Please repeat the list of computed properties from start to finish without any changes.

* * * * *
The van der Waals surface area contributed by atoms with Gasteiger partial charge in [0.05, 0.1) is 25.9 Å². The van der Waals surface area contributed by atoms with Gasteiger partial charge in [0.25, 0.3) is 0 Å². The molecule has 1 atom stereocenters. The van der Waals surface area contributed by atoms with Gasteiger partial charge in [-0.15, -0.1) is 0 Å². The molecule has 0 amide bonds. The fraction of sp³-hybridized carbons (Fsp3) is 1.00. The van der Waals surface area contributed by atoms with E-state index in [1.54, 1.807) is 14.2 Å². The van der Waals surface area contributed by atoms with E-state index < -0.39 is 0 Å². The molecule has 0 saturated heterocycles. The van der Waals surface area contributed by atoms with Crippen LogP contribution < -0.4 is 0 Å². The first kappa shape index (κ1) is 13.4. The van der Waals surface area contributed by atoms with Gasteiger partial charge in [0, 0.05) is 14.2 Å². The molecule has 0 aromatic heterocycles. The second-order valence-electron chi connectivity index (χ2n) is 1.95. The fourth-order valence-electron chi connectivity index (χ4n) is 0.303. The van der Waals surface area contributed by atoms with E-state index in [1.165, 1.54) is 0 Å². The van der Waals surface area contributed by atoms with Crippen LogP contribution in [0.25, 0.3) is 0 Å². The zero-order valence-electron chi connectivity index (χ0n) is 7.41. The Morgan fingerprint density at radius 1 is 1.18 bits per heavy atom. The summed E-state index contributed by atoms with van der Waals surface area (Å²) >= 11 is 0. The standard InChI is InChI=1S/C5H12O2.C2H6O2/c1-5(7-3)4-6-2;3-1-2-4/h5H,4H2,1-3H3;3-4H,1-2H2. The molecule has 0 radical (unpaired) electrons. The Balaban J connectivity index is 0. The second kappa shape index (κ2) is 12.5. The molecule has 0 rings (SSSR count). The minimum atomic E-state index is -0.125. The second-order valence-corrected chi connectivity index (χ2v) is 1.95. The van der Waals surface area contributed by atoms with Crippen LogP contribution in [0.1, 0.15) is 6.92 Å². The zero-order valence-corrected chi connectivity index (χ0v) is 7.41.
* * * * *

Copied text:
The van der Waals surface area contributed by atoms with Gasteiger partial charge in [0.05, 0.1) is 25.9 Å². The van der Waals surface area contributed by atoms with Gasteiger partial charge in [0.25, 0.3) is 0 Å². The molecule has 1 atom stereocenters. The van der Waals surface area contributed by atoms with Gasteiger partial charge in [-0.15, -0.1) is 0 Å². The molecule has 0 amide bonds. The fraction of sp³-hybridized carbons (Fsp3) is 1.00. The van der Waals surface area contributed by atoms with E-state index in [1.54, 1.807) is 14.2 Å². The van der Waals surface area contributed by atoms with E-state index < -0.39 is 0 Å². The molecule has 0 saturated heterocycles. The van der Waals surface area contributed by atoms with Crippen LogP contribution < -0.4 is 0 Å². The first kappa shape index (κ1) is 13.4. The van der Waals surface area contributed by atoms with Gasteiger partial charge in [0, 0.05) is 14.2 Å². The molecule has 0 aromatic heterocycles. The second-order valence-electron chi connectivity index (χ2n) is 1.95. The fourth-order valence-electron chi connectivity index (χ4n) is 0.303. The van der Waals surface area contributed by atoms with E-state index in [1.165, 1.54) is 0 Å². The van der Waals surface area contributed by atoms with Crippen LogP contribution in [0.25, 0.3) is 0 Å². The zero-order valence-electron chi connectivity index (χ0n) is 7.41. The Morgan fingerprint density at radius 1 is 1.18 bits per heavy atom. The summed E-state index contributed by atoms with van der Waals surface area (Å²) >= 11 is 0. The standard InChI is InChI=1S/C5H12O2.C2H6O2/c1-5(7-3)4-6-2;3-1-2-4/h5H,4H2,1-3H3;3-4H,1-2H2. The molecule has 0 radical (unpaired) electrons. The Balaban J connectivity index is 0. The second kappa shape index (κ2) is 12.5. The molecule has 0 rings (SSSR count). The minimum atomic E-state index is -0.125. The second-order valence-corrected chi connectivity index (χ2v) is 1.95. The van der Waals surface area contributed by atoms with Crippen LogP contribution in [0.1, 0.15) is 6.92 Å². The zero-order valence-corrected chi connectivity index (χ0v) is 7.41.